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The influence of price on school enrollment under Uganda's policy of free primary education

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  • Lincove, Jane Arnold

Abstract

This study uses household survey data to estimate determinants of schooling in Uganda, with a model that includes the price of school. Uganda's universal education policy offered free tuition, fees, and supplies to up to four children per family, including two daughters. The empirical method includes an estimation of a child-specific price of schooling. Despite widespread subsidies, the cost of primary school remained an obstacle under this policy, but the effects of price were similar for boys and girls. Regressions by wealth quintile estimate nonlinear effects of wealth and price, suggesting that there are opportunities to expand education through targeted cash transfer and subsidy policies.

Suggested Citation

  • Lincove, Jane Arnold, 2012. "The influence of price on school enrollment under Uganda's policy of free primary education," Economics of Education Review, Elsevier, vol. 31(5), pages 799-811.
  • Handle: RePEc:eee:ecoedu:v:31:y:2012:i:5:p:799-811 DOI: 10.1016/j.econedurev.2012.04.007
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    References listed on IDEAS

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    Cited by:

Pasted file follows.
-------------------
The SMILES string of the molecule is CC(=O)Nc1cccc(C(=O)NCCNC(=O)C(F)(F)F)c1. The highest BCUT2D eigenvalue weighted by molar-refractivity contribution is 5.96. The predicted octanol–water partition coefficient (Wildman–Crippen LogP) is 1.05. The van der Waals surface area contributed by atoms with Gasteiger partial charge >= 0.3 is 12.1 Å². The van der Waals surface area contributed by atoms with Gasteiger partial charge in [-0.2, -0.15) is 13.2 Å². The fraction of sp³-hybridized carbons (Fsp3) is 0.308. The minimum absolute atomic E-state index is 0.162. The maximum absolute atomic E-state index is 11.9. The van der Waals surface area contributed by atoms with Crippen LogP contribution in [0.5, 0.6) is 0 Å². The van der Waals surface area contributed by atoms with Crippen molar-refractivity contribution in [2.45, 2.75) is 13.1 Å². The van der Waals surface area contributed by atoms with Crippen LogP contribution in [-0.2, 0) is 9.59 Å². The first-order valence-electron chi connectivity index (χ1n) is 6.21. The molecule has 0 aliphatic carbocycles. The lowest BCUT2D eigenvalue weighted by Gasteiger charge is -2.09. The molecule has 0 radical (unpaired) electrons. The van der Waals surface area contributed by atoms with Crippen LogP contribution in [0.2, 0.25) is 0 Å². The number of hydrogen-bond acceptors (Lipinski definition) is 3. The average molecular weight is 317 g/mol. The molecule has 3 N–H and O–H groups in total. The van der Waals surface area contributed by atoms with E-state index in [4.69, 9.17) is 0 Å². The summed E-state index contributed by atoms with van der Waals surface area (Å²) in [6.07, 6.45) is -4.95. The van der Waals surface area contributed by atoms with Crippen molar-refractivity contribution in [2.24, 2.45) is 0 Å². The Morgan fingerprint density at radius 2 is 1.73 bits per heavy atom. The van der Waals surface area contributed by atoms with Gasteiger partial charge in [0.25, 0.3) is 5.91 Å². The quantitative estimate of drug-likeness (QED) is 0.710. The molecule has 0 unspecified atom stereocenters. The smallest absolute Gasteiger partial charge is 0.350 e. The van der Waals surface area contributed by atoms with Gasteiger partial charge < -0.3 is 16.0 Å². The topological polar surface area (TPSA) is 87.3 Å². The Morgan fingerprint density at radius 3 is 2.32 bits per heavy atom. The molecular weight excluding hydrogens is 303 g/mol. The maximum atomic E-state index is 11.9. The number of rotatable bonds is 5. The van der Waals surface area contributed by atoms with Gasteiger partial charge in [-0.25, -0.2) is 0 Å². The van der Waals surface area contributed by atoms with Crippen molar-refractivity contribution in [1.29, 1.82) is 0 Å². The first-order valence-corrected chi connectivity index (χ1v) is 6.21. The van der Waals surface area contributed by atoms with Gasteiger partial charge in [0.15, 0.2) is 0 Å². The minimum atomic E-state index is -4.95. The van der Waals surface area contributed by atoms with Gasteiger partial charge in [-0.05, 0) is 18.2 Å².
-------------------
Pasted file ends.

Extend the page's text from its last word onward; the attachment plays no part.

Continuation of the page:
1. Kyle McNabb, 2017. "Exploring regional and gender disparities in Beninese primary school attendance: A multilevel approach," WIDER Working Paper Series 070, World Institute for Development Economic Research (UNU-WIDER).
    2. Omoeva, Carina & Gale, Charles, 2016. "Universal, but not free: Household schooling costs and equity effects of Uganda’s Universal Secondary Education policy," International Journal of Educational Development, Elsevier, vol. 50(C), pages 41-50.
    3. Fatoke-Dato, Mafaïzath A., 2015. "Impact of an educational demand-and-supply policy on girls' education in West Africa: Heterogeneity in income, school environment and ethnicity," BERG Working Paper Series 101, Bamberg University, Bamberg Economic Research Group.
    4. Bai, Yunli & Zhang, Linxiu & Yi, Hongmei & Zheng, Liming & Rozelle, Scott, 2017. "The Impact of an Academic High School Tuition Relief Program on Students’ Matriculation into High Schools in Rural China," China Economic Review, Elsevier, vol. 43(C), pages 16-28.
    5. Jolène Labbé & James D Ford & Lea Berrang-Ford & Blanaid Donnelly & Shuaib Lwasa & Didacus Bambaiha Namanya & Sabastian Twesigomwe & Sherilee L Harper, 2016. "Vulnerability to the health effects of climate variability in rural southwestern Uganda," Mitigation and Adaptation Strategies for Global Change, Springer, vol. 21(6), pages 931-953, August.
    6. Lincove, Jane Arnold, 2015. "Improving Identification of Demand-Side Obstacles to Schooling: Findings from Revealed and Stated Preference Models in Two SSA Countries," World Development, Elsevier, vol. 66(C), pages 69-83.

    More about this item

    Keywords

    Costs; Demand for schooling; Economic development; Human capital;

    JEL classification:

    • I21 - Health, Education, and Welfare - - Education - - - Analysis of Education
    • I28 - Health, Education, and Welfare - - Education - - - Government Policy
    • O15 - Economic Development, Innovation, Technological Change, and Growth - - Economic Development - - - Economic Development: Human Resources; Human Development; Income Distribution; Migration

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